Leber Congenital Amaurosis Treatment

Leber congenital amaurosis (LCA) is a genetic condition with multiple causes, which causes severe reduction in vision from birth or early childhood onwards.

Diagnosis is made on the basis of family history, clinical and laboratory findings (including an electroretinogram, ERG), a careful search for other genetic anomalies, and genetic testing. These help to confirm the condition as well as to establish how severe it is.

Treatment

LCA is widely considered to be an incurable condition at present and therefore the major form of management for this condition is supportive. The parents should be directed to any program designed to help and integrate visually-impaired children to ensure that they grow up as normally as possible. In addition, any correctable factors such as refractive errors (usually hyperopia) or keratoconus should be treated and aids should be provided to help them utilize the available vision optimally. They should also be given opportunities to complete their studies to whatever level they are able to rise to, and to be gainfully and productively employed.

During early childhood, affected patients should be trained to stop poking or pressing on the eyeballs, which is a typical manifestation called the oculodigital sign of Franceschetti. Repeated attempts may be necessary to terminate this behavior. It is suspected to be associated with trauma to the cornea which may result in keratoconus, an abnormal axial curvature of the cornea which may further affect vision.

Affected individuals are to be followed up carefully. At each visit, the following should be looked for, in addition to other specific tests as indicated.

  • Visual acuity and visual field
  • Refractive errors
  • Amblyopia or lazy eye
  • Glaucoma
  • Cataract

In a percentage of cases, vision actually improves in adolescence or early adulthood, and the ERG may need to be repeated in these patients.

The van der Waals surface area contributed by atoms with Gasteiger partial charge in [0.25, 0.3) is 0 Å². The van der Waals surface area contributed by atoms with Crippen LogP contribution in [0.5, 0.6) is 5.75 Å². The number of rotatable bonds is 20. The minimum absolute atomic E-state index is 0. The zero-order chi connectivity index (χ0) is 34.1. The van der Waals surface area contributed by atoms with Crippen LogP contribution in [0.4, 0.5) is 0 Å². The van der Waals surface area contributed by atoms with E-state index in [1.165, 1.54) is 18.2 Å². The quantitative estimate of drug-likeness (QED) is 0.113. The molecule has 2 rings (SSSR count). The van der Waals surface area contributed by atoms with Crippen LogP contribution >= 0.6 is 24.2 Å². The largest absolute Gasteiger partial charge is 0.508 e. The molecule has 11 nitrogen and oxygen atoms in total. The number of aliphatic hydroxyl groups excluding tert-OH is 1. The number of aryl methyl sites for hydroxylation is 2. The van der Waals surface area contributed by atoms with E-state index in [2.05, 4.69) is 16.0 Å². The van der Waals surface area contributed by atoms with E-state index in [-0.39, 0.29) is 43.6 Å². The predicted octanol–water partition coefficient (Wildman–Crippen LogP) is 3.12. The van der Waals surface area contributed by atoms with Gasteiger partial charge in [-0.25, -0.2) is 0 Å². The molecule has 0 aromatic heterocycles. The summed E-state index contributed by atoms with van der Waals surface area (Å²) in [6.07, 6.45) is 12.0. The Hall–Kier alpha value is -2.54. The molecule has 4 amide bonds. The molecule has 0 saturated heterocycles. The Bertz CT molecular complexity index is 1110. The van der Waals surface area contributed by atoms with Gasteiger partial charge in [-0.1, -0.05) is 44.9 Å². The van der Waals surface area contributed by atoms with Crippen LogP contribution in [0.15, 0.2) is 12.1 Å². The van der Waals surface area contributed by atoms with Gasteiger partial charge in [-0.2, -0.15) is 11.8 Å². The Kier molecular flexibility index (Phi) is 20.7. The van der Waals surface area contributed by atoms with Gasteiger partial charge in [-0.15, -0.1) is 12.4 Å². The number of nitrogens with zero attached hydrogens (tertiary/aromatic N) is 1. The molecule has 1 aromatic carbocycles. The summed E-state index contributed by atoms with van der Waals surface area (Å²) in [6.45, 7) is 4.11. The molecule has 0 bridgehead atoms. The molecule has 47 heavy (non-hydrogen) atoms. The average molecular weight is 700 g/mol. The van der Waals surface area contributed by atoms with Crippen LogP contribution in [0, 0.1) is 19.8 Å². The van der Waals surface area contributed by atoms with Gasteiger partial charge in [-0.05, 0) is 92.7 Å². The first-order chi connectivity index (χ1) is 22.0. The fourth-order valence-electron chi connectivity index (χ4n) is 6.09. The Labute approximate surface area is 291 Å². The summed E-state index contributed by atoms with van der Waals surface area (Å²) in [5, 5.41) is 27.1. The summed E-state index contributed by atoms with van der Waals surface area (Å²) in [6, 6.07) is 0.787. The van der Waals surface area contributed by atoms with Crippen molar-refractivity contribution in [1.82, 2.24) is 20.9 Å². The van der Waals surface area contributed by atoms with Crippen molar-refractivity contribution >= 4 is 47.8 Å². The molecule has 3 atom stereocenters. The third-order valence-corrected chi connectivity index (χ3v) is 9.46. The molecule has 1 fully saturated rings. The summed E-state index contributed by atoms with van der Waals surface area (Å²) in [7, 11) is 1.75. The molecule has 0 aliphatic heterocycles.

Genetic Counseling

Since LCA is most often inherited in an autosomal recessive manner, both parents are carriers of one copy of the abnormal gene. One mutated copy from each parent is inherited by the child to cause the syndrome. In one known variant caused by CRX gene mutations, the inheritance is autosomal dominant. Only one mutated copy needs to be passed down to cause the condition. However, this is often a new mutation not present in either parent.

Parents of affected children should be offered genetic counseling to test relatives or family members who are at risk of transmitting the condition. Genetic counseling means the offering of information on the nature of the condition, the way it is inherited, and what consequences it entails on health and future development of the affected individual. This is intended to make decision-making easier.

Investigational Therapies

In experiments of dogs with blindness caused by mutation of the RPE65 gene, gene therapy has been used to restore gene function. Successful improvement in vision lasting for 5 years or more has been shown to result. This was followed by three trials of AAV-mediated gene therapy in humans, which showed no demonstrable adverse effects but also were not linked to significant improvement in dim or bright light vision.

The CEP290 mutation is another prospect for gene therapy, because of the sparing of cone cells (the light receptors responsible for bright light vision and visual acuity) at the fovea (the point of the retina where they are maximally concentrated) in this condition. This is seen in patients who have lost most of their vision, and is being studied to understand whether these cells can be rescued and used to restore vision in these patients.

Stem cell therapies are also being explored for their application in many fields, for example, their use to help replace the photoreceptors which are dysfunctional in LCA. This follows their use in patients suffering from retinal pigment epithelium disorders. Electronic retinal prostheses are also being studied, but the cost-benefit ratio is suboptimal at the present level of development, and safety risks are also being found. Thus, these are purely experimental at present with no application for therapy in LCA in the near future.

Further Reading

Last Updated: Feb 26, 2019

Dr. Liji Thomas

Written by

Dr. Liji Thomas

Dr. Liji Thomas is an OB-GYN, who graduated from the Government Medical College, University of Calicut, Kerala, in 2001. Liji practiced as a full-time consultant in obstetrics/gynecology in a private hospital for a few years following her graduation. She has counseled hundreds of patients facing issues from pregnancy-related problems and infertility, and has been in charge of over 2,000 deliveries, striving always to achieve a normal delivery rather than operative.

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